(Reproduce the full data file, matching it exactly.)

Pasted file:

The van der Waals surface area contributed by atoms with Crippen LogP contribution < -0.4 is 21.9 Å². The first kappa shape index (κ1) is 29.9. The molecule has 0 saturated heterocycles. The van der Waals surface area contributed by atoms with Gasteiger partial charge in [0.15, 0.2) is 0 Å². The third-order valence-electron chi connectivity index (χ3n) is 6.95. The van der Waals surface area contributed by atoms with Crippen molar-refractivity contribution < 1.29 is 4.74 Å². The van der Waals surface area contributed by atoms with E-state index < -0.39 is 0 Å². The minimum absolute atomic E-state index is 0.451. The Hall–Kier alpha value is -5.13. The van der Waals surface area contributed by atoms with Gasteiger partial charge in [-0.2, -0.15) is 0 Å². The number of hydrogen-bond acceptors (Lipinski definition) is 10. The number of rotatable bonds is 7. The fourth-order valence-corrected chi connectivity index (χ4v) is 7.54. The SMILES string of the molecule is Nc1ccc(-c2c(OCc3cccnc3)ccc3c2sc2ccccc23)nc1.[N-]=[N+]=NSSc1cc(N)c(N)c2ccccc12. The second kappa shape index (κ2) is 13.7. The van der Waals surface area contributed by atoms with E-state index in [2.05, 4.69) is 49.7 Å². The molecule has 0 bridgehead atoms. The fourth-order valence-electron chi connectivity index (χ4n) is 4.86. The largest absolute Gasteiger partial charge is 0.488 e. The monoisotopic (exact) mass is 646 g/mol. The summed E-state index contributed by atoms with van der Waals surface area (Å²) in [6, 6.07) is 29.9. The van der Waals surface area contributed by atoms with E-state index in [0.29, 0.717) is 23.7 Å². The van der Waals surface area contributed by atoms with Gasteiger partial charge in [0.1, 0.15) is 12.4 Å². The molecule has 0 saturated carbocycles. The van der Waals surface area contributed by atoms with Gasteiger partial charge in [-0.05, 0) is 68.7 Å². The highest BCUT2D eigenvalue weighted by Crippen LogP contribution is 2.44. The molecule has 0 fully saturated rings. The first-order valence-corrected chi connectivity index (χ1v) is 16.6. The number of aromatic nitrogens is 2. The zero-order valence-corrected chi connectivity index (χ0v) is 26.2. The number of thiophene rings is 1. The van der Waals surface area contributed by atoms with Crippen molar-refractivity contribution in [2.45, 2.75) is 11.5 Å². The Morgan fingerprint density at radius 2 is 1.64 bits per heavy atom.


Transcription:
The van der Waals surface area contributed by atoms with Crippen LogP contribution < -0.4 is 21.9 Å². The first kappa shape index (κ1) is 29.9. The molecule has 0 saturated heterocycles. The van der Waals surface area contributed by atoms with Gasteiger partial charge in [0.15, 0.2) is 0 Å². The third-order valence-electron chi connectivity index (χ3n) is 6.95. The van der Waals surface area contributed by atoms with Crippen molar-refractivity contribution < 1.29 is 4.74 Å². The van der Waals surface area contributed by atoms with E-state index < -0.39 is 0 Å². The minimum absolute atomic E-state index is 0.451. The Hall–Kier alpha value is -5.13. The van der Waals surface area contributed by atoms with Gasteiger partial charge in [-0.2, -0.15) is 0 Å². The number of hydrogen-bond acceptors (Lipinski definition) is 10. The number of rotatable bonds is 7. The fourth-order valence-corrected chi connectivity index (χ4v) is 7.54. The SMILES string of the molecule is Nc1ccc(-c2c(OCc3cccnc3)ccc3c2sc2ccccc23)nc1.[N-]=[N+]=NSSc1cc(N)c(N)c2ccccc12. The second kappa shape index (κ2) is 13.7. The van der Waals surface area contributed by atoms with E-state index in [2.05, 4.69) is 49.7 Å². The molecule has 0 bridgehead atoms. The fourth-order valence-electron chi connectivity index (χ4n) is 4.86. The largest absolute Gasteiger partial charge is 0.488 e. The monoisotopic (exact) mass is 646 g/mol. The summed E-state index contributed by atoms with van der Waals surface area (Å²) in [6, 6.07) is 29.9. The van der Waals surface area contributed by atoms with E-state index in [0.29, 0.717) is 23.7 Å². The van der Waals surface area contributed by atoms with Gasteiger partial charge in [0.1, 0.15) is 12.4 Å². The molecule has 0 saturated carbocycles. The van der Waals surface area contributed by atoms with Gasteiger partial charge in [-0.05, 0) is 68.7 Å². The highest BCUT2D eigenvalue weighted by Crippen LogP contribution is 2.44. The molecule has 0 fully saturated rings. The first-order valence-corrected chi connectivity index (χ1v) is 16.6. The number of aromatic nitrogens is 2. The zero-order valence-corrected chi connectivity index (χ0v) is 26.2. The number of thiophene rings is 1. The van der Waals surface area contributed by atoms with Crippen molar-refractivity contribution in [2.45, 2.75) is 11.5 Å². The Morgan fingerprint density at radius 2 is 1.64 bits per heavy atom.